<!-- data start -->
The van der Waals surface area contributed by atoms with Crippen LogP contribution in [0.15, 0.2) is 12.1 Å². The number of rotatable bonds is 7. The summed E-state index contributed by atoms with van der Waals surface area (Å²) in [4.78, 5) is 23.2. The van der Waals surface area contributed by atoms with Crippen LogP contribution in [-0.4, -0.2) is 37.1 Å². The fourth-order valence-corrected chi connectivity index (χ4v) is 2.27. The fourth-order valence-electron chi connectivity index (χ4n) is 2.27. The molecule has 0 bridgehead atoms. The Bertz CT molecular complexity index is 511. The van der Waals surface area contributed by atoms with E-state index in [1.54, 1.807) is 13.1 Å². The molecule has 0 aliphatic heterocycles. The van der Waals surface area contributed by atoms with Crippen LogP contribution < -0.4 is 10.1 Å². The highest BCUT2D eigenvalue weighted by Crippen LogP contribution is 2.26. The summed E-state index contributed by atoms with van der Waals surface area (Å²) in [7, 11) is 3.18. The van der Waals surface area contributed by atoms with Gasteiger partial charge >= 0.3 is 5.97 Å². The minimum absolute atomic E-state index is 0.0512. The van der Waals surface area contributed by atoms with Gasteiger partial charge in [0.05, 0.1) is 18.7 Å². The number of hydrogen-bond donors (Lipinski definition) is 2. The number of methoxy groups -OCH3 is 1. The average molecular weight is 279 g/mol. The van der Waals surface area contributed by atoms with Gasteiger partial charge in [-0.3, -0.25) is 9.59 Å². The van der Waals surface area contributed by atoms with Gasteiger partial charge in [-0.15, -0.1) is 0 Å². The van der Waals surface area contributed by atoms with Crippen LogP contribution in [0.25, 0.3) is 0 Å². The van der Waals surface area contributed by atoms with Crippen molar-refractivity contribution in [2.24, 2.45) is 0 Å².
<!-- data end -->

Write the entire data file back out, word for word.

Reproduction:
The van der Waals surface area contributed by atoms with Crippen LogP contribution in [0.15, 0.2) is 12.1 Å². The number of rotatable bonds is 7. The summed E-state index contributed by atoms with van der Waals surface area (Å²) in [4.78, 5) is 23.2. The van der Waals surface area contributed by atoms with Crippen LogP contribution in [-0.4, -0.2) is 37.1 Å². The fourth-order valence-corrected chi connectivity index (χ4v) is 2.27. The fourth-order valence-electron chi connectivity index (χ4n) is 2.27. The molecule has 0 bridgehead atoms. The Bertz CT molecular complexity index is 511. The van der Waals surface area contributed by atoms with E-state index in [1.54, 1.807) is 13.1 Å². The molecule has 0 aliphatic heterocycles. The van der Waals surface area contributed by atoms with Crippen LogP contribution < -0.4 is 10.1 Å². The highest BCUT2D eigenvalue weighted by Crippen LogP contribution is 2.26. The summed E-state index contributed by atoms with van der Waals surface area (Å²) in [7, 11) is 3.18. The van der Waals surface area contributed by atoms with Gasteiger partial charge >= 0.3 is 5.97 Å². The minimum absolute atomic E-state index is 0.0512. The van der Waals surface area contributed by atoms with Gasteiger partial charge in [0.05, 0.1) is 18.7 Å². The number of hydrogen-bond donors (Lipinski definition) is 2. The number of methoxy groups -OCH3 is 1. The average molecular weight is 279 g/mol. The van der Waals surface area contributed by atoms with Gasteiger partial charge in [-0.3, -0.25) is 9.59 Å². The van der Waals surface area contributed by atoms with Gasteiger partial charge in [-0.15, -0.1) is 0 Å². The van der Waals surface area contributed by atoms with Crippen LogP contribution in [0.25, 0.3) is 0 Å². The van der Waals surface area contributed by atoms with Crippen molar-refractivity contribution in [2.24, 2.45) is 0 Å².